Inside Out 2

Inside Out 2
Original title:Inside Out 2
Director:Kelsey Mann
Running time:96 minutes
Release date:14 june 2024
Freshly graduated, Riley is now a teenager, which triggers a big upheaval at headquarters, which has to deal with something unexpected: the arrival of new emotions! Joy, Sadness, Anger, Fear and Disgust, who have long worked together successfully, don't know how to react to the arrival of Anxiety. And it seems she's not the only one...

Mulder's Review

To my parents,

Inside Out 2, the long-awaited sequel to Pixar's 2015 smash hit, delves once again into the emotional depths of Riley's mind, this time exploring the troubled waters of adolescence. Directed by Kelsey Mann and written by Meg LeFauve and Dave Holstein, the film continues to blend humor, heart and imagination, making it a worthy successor to its beloved predecessor.

A year after the events of the first film, Riley, now 13 and played by Kensington Tallman, faces the challenges of puberty. As she prepares for a three-day field hockey camp, her inner world undergoes major changes with the arrival of new emotions. The original quintet of joy (Amy Poehler), sadness (Phyllis Smith), anger (Lewis Black), fear (Tony Hale) and disgust (Liza Lapira) must now contend with anxiety (Maya Hawke), envy (Ayo Edebiri), embarrassment (Paul Walter Hauser) and boredom (Adèle Exarchopoulos).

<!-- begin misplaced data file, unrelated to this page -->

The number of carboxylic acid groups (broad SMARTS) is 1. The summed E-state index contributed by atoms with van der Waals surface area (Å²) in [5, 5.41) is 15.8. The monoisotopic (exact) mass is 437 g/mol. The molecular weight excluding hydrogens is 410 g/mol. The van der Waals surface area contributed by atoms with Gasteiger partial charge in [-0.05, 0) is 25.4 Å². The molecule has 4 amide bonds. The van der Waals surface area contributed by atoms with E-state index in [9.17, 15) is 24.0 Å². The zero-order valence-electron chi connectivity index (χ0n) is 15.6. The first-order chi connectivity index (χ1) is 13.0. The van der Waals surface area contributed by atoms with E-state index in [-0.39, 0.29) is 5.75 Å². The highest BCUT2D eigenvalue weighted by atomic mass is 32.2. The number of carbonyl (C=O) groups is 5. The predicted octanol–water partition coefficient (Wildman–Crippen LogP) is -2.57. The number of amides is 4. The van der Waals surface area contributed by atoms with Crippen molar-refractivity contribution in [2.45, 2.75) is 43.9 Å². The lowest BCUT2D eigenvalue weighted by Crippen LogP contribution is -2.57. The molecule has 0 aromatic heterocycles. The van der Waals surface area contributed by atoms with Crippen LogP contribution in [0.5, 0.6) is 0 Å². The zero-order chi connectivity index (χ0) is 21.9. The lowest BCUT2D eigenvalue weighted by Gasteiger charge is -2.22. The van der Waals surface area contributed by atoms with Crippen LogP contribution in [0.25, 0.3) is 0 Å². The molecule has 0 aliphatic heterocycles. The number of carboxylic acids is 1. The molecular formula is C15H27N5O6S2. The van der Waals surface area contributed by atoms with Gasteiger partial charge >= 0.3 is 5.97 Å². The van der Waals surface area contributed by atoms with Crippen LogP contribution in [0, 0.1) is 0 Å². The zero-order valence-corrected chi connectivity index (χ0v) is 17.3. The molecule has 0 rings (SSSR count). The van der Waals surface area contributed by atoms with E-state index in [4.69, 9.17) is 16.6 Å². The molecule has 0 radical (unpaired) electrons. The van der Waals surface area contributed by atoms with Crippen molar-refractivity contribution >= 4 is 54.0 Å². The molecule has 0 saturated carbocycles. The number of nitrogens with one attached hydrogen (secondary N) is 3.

The film opens with Riley excited about attending field hockey camp, which could secure her a spot on the high school team. However, her optimism is quickly overshadowed by the fact that her best friends, Grace (Grace Lu) and Bree (Sumayyah Nuriddin-Green), will be going to a different high school. This news triggers the arrival of Anxiety, who takes control of the emotional console, pushing Riley's familiar emotions to the back of her mind.

Anxiety, brilliantly played by Maya Hawke, emerges as a central figure in the film. She's not just a nervous wreck, but a character who believes she's protecting Riley from unseen dangers. Maya Hawke's performance captures the essence of this complex emotion, emphasizing both its protective nature and its crushing potential. This dynamic adds a new layer of depth to Riley's character, showing how anxiety can drive a person to act out of fear and insecurity.

The new emotions bring a fresh perspective and plenty of laughs. Ayo Edebiri's Envy is a green-eyed character who constantly compares himself to others, while Paul Walter Hauser's Embarrassment is an imposing figure who tries to hide from the world. Adèle Exarchopoulos' Ennui is remarkable, embodying the quintessential apathetic French teenager, with her morose, disinterested attitude. These characters, along with June Squibb's Nostalgia, who makes brief but memorable appearances, enrich the narrative with their unique traits and interactions.

As Riley faces the pressure of fitting in with older peers at field hockey camp, Anxiety's influence grows ever stronger. This leads Riley to have a panic attack, a poignant scene that has both visual and emotional impact. The film handles this moment sensitively, depicting Anxiety's frantic attempt to protect Riley and the chaos it causes in her mind. This depiction of a panic attack is one of the film's most powerful sequences, resonating deeply with anyone who has experienced such a moment.